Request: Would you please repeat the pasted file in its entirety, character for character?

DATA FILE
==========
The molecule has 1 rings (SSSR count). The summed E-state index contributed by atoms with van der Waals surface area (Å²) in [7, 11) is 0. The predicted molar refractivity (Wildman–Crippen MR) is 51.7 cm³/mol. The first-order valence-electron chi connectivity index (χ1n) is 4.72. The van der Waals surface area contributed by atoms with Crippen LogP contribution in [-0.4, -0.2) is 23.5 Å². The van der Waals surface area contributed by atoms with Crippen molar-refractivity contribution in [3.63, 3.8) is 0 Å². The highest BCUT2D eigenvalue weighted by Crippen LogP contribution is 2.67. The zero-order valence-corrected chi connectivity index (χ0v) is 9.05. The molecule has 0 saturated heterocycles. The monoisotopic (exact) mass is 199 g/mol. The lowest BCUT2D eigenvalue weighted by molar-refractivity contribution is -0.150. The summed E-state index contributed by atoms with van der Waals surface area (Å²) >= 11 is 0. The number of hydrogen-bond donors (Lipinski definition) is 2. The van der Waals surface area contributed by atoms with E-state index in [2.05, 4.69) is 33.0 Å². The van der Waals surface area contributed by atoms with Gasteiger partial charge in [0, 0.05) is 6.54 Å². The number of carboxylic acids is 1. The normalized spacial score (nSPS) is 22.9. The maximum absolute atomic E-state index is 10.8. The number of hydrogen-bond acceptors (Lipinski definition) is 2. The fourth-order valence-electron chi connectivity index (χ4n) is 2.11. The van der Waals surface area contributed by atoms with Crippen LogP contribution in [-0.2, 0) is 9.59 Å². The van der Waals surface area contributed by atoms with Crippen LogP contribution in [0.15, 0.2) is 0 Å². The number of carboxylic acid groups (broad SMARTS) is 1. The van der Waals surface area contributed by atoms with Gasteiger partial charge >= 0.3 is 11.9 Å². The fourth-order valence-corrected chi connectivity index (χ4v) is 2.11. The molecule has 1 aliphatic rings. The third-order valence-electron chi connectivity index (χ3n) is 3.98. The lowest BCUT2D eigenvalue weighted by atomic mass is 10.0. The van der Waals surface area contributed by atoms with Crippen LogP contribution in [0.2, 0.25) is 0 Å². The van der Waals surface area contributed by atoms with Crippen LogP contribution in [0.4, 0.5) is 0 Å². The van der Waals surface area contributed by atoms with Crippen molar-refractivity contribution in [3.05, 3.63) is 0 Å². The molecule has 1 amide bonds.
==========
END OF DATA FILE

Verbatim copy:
The molecule has 1 rings (SSSR count). The summed E-state index contributed by atoms with van der Waals surface area (Å²) in [7, 11) is 0. The predicted molar refractivity (Wildman–Crippen MR) is 51.7 cm³/mol. The first-order valence-electron chi connectivity index (χ1n) is 4.72. The van der Waals surface area contributed by atoms with Crippen LogP contribution in [-0.4, -0.2) is 23.5 Å². The van der Waals surface area contributed by atoms with Crippen molar-refractivity contribution in [3.63, 3.8) is 0 Å². The highest BCUT2D eigenvalue weighted by Crippen LogP contribution is 2.67. The zero-order valence-corrected chi connectivity index (χ0v) is 9.05. The molecule has 0 saturated heterocycles. The monoisotopic (exact) mass is 199 g/mol. The lowest BCUT2D eigenvalue weighted by molar-refractivity contribution is -0.150. The summed E-state index contributed by atoms with van der Waals surface area (Å²) >= 11 is 0. The number of hydrogen-bond donors (Lipinski definition) is 2. The van der Waals surface area contributed by atoms with E-state index in [2.05, 4.69) is 33.0 Å². The van der Waals surface area contributed by atoms with Gasteiger partial charge in [0, 0.05) is 6.54 Å². The number of carboxylic acids is 1. The normalized spacial score (nSPS) is 22.9. The maximum absolute atomic E-state index is 10.8. The number of hydrogen-bond acceptors (Lipinski definition) is 2. The fourth-order valence-electron chi connectivity index (χ4n) is 2.11. The van der Waals surface area contributed by atoms with Crippen LogP contribution in [-0.2, 0) is 9.59 Å². The van der Waals surface area contributed by atoms with Crippen LogP contribution in [0.15, 0.2) is 0 Å². The number of carboxylic acid groups (broad SMARTS) is 1. The van der Waals surface area contributed by atoms with Gasteiger partial charge >= 0.3 is 11.9 Å². The fourth-order valence-corrected chi connectivity index (χ4v) is 2.11. The molecule has 1 aliphatic rings. The third-order valence-electron chi connectivity index (χ3n) is 3.98. The lowest BCUT2D eigenvalue weighted by atomic mass is 10.0. The van der Waals surface area contributed by atoms with Crippen LogP contribution in [0.2, 0.25) is 0 Å². The van der Waals surface area contributed by atoms with Crippen LogP contribution in [0.4, 0.5) is 0 Å². The van der Waals surface area contributed by atoms with Crippen molar-refractivity contribution in [3.05, 3.63) is 0 Å². The molecule has 1 amide bonds.